This is my fourth and final post for now about our trip to Yosemite National Park in California. This is what we saw of Yosemite Falls when we visited at the end of the month of August, 2010. It was just a trickle of water and not the thunderous waterfall it is in the spring, when all the heavy snow melt occurs. Yosemite Falls is one of the tallest in North America and fifth highest in the world with a total drop of 2,425 feet.
You can watch this short video to see what the famous Yosemite Falls looks like in Spring and also to see some of the other natural attractions in the park.
A close up of the late summer falls from the park's new viewing point.
A closer zoom in of the late summer conditions of Yosemite Falls Considering the temperature in the Yosemite Valley was in the 90's that day I was surprised to see any water flowing at all!
One advantage to visiting the park in late summer, however, was that there were less visitors and it was very easy for us to drive throughout the park without traffic delays. About 4 million people visit Yosemite National Park in a year as it is one of the most popular parks.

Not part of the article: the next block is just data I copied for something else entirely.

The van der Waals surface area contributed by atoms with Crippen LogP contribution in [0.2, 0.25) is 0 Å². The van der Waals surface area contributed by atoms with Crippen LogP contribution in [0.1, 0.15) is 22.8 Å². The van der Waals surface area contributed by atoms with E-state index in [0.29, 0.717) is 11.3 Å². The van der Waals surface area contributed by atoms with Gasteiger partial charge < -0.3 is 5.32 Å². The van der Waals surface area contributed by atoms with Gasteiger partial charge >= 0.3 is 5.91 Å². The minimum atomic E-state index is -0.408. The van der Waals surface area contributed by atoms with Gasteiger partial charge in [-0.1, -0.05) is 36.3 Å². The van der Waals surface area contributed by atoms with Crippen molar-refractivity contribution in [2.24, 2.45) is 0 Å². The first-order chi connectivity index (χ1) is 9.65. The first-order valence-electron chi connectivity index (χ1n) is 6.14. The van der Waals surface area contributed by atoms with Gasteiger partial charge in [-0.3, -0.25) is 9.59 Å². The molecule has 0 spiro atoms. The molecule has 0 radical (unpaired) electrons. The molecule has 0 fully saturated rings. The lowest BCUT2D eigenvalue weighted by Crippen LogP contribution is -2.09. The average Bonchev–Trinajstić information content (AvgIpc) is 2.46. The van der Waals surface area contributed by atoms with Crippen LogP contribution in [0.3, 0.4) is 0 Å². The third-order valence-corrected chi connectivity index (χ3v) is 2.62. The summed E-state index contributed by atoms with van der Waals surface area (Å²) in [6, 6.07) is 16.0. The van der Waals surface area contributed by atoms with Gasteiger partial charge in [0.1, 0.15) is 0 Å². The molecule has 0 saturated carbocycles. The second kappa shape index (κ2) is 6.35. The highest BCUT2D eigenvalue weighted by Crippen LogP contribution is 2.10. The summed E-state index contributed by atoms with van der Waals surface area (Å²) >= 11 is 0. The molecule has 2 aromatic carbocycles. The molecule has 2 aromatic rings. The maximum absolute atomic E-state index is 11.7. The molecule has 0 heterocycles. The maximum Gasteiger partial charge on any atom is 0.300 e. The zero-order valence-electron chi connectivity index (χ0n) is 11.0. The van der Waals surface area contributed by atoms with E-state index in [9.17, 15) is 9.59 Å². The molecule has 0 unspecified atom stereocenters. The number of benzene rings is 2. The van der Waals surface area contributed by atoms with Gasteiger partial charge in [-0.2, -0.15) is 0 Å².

Our son had visited Yosemite National Park a few years ago and told us that the views approaching the eastern entrance to the park were spectacular and not to be missed, so we decided to leave the valley and drive to higher elevations towards the east.
We passed this gnarled old wind swept sequoia tree along the way and had to stop to take it's photo. Just imagine all the severe weather conditions it has survived!
We stopped at the beautiful Olmsted Point overlook.
Informational placard about Olmsted Point. Please click on once to enlarge, and then again when it opens on a new page for easier viewing. All photos will enlarge this way.
Olmsted Point, along the Tioga Road, looks down on Yosemite Valley from the east--and from a very different angle. You can see Clouds Rest and Half Dome in the distance.
Half Dome is one of the most prominent peaks seen from Olmsted Point when looking west.
Tenaya Lake as seen from Olmsted Point looking towards the east.
Notice Fairview Dome at the bottom right, which we will see again in an upcoming photo.
Tenaya Lake is a magnificent High Sierra lake surrounded by granite domes, lodgepole forests, and Yosemite's vast wilderness. It is the largest lake in Yosemite's front country.
Tuolumne Meadows and Yosemite's high country, traversed by the Tioga Road, offer some of the Sierra Nevada's most rugged, sublime views. At an elevation of 8,600 feet above sea level it is the largest sub-alpine meadow in the Sierra Nevada.
It is 55 miles, approximately 90 minutes by car, from Yosemite Valley via the Tioga Road. Many miles of trails radiate from this area and it is a primary wilderness threshold for hikers.
The Tuolumne Meadows area is graced by the winding Tuolumne River and surrounded by majestic peaks and domes.